Many BART customers faced an uncertain morning commute Friday as the transit agency, which runs trains under the San Francisco Bay through the Transbay Tube, weighed the impact the tsunami from the earthquake that hit Japan could have on the safety of riders.
“Admittedly, when I first, head the news, my first instinct, as I’m sure was the case for many in the Bay Area, was shock and concern for victims of the tragedy. We live in earthquake country and our hearts go out to all the people affected by this disaster,” BART Chief Communications Officer Linton Johnson said. “It is a devastating reminder of the kind of havoc that nature can wreak and why it is important to be as prepared as possible.”
“Simply put, water, passengers and the 1000 volts of electricity that power our trains just don’t mix,” BART Chief Engineer Don Allen said. “We’ve never had to deal with a tsunami warning of this size. We didn’t know exactly what impact the tsunami would have on BART so we took the cautious approach and warned riders that we would stop service if key indicators such as the size and strength of the waves were great enough to pose a threat to the safety of our customers, our employees and our facilities.”
Moments after the news about the tsunami broke, senior BART officials put the agency on standby and by 1:50 am Chief Transportation Officer Rudy Crespo had activated the Emergency Operations Center in order to call in top staff to help determine the potential impact a tsunami of this size could have on BART and its customers.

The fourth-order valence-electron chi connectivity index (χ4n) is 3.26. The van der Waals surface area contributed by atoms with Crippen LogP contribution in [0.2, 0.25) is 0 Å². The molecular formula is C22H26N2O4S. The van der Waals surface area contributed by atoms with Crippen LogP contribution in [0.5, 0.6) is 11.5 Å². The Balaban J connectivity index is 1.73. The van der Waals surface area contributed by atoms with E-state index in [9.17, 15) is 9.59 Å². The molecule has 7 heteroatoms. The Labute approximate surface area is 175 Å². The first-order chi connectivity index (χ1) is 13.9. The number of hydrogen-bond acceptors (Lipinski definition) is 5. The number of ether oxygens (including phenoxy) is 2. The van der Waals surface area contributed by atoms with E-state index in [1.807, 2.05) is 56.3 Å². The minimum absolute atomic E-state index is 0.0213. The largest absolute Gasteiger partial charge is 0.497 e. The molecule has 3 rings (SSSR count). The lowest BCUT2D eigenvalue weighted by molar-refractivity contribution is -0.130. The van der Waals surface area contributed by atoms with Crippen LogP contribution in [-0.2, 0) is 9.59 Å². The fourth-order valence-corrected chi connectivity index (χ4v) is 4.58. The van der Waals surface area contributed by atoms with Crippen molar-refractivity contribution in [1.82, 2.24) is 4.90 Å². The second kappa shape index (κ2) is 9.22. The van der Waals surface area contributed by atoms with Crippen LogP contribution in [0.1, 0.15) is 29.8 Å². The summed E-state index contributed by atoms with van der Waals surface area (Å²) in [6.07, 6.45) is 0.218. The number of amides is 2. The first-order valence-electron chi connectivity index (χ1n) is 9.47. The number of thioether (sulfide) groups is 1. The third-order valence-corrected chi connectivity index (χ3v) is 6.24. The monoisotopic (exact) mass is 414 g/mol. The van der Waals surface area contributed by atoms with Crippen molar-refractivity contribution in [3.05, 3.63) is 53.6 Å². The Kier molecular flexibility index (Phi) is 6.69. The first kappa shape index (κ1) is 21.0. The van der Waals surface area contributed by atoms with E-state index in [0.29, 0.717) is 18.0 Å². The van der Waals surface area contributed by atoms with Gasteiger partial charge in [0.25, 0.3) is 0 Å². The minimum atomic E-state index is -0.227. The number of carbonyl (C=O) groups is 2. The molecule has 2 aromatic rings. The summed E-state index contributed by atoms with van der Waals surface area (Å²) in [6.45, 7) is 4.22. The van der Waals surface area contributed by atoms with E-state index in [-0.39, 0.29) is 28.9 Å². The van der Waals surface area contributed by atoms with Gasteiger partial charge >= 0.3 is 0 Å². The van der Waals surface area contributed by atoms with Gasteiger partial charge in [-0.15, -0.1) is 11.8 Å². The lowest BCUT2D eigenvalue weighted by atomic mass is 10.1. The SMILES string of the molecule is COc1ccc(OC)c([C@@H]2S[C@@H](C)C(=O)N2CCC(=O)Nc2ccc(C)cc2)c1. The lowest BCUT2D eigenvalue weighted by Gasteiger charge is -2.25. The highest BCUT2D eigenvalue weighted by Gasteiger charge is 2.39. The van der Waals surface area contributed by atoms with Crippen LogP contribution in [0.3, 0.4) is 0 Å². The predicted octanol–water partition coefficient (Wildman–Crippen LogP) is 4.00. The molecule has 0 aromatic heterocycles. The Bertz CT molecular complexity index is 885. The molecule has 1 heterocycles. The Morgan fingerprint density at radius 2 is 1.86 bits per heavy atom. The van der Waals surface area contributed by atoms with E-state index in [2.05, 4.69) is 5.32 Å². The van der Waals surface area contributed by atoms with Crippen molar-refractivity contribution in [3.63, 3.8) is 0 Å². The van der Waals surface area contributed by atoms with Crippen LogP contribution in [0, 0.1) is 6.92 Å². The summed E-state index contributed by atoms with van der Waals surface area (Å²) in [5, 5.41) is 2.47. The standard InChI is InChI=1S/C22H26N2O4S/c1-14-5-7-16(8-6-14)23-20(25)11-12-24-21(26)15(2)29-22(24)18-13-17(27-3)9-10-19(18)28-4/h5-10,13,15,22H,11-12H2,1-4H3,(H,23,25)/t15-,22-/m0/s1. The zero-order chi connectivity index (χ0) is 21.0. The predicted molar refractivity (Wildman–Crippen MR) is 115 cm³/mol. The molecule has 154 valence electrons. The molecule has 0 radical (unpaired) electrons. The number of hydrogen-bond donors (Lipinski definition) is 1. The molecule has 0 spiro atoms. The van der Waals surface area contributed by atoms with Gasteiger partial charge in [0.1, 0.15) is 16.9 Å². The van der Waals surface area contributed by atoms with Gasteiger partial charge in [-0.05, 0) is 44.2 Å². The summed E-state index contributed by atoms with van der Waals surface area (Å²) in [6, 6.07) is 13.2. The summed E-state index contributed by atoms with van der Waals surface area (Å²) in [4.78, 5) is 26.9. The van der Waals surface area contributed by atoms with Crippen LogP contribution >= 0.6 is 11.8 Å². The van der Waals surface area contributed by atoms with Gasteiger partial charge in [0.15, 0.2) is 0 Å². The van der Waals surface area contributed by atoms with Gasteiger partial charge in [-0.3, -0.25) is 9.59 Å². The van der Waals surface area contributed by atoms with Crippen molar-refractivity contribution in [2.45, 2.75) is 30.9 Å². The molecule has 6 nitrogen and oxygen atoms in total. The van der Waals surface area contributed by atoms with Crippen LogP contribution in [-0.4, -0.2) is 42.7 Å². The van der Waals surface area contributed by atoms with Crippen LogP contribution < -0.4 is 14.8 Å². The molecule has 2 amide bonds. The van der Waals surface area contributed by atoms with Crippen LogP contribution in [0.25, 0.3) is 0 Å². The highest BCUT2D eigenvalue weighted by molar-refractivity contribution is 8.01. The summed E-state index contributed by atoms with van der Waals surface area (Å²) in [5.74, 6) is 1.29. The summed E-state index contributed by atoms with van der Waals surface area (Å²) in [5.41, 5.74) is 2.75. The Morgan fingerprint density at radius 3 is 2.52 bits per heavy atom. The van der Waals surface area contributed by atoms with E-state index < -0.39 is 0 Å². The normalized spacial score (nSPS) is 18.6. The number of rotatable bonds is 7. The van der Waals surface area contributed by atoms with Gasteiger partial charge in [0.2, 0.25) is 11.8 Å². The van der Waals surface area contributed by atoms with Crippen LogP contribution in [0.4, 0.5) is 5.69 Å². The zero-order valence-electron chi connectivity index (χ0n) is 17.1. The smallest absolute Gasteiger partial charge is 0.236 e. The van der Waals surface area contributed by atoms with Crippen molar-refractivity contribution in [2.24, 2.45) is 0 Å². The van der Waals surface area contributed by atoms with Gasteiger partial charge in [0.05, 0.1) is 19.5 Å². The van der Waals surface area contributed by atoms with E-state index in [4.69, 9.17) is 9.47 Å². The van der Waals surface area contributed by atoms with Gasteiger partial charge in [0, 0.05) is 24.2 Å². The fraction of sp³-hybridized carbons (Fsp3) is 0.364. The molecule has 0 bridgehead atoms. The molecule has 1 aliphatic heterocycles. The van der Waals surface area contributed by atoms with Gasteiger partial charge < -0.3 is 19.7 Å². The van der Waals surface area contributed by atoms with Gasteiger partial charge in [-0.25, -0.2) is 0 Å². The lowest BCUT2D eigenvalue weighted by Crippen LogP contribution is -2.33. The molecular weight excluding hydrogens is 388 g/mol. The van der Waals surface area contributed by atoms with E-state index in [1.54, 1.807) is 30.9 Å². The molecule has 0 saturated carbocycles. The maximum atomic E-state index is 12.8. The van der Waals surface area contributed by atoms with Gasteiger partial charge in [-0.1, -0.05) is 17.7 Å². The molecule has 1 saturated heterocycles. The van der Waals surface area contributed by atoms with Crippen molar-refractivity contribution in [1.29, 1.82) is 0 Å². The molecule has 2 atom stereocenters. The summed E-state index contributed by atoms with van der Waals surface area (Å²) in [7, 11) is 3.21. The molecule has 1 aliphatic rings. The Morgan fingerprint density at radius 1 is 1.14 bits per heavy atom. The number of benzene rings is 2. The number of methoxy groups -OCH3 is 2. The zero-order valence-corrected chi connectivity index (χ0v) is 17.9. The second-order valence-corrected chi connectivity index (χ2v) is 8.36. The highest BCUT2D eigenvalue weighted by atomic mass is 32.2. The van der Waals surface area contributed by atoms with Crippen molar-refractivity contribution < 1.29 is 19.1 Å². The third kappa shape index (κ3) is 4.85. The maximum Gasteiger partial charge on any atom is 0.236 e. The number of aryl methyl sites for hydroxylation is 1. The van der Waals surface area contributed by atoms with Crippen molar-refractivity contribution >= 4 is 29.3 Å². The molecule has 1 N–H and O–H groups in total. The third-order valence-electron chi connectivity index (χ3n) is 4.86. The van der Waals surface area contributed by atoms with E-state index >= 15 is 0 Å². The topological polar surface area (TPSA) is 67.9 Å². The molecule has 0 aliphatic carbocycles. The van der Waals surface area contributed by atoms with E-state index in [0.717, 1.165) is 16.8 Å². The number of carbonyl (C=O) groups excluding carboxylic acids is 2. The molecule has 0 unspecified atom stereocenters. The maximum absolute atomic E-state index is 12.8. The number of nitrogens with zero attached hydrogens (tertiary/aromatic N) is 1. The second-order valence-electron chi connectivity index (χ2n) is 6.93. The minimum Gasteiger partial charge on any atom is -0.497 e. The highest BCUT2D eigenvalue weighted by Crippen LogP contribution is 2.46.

“We didn’t have much time to make decisions with the morning commute just a few hours from starting,” Crespo said. “While we have general guidelines to deal with these emergency situations, they cannot address every scenario. Therefore, we found ourselves in uncharted territory. We took the cautious approach and told passengers we might shut down service if we learned the currents or the waves were getting too strong and could damage our electrical facilities.”
“The first thing that went through my mind was to quickly get the word about our service plans to our customers so they’d have as much advanced warning as possible to make a decision on whether to choose BART or another option to get to work,” Johnson said. “While I worked with Rudy, Don and the others to determine what we would tell our customers about how this tsunami would affect their commute, my team scrambled to prepare all the systems we use to communicate that message, including our social media channels, the BART website, text and email alerts along with the notification system we use to notify the media.”
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When the tsunami was estimated to hit Crescent City in far Northern California, BART officials were monitoring wave size there. Waves of 10 feet or higher were the target for what might prompt a closure. If the waves were below 8 feet, it was decided that service would continue running — with a constant eye to any changes.
Ultimately BART received word from USGS seismologists that the imminent threat of a tsunami was over. We deactivated our Emergency Operations Center at around 11:40 am and continued to stay in close contact with our tsunami experts and continued to monitor the situation.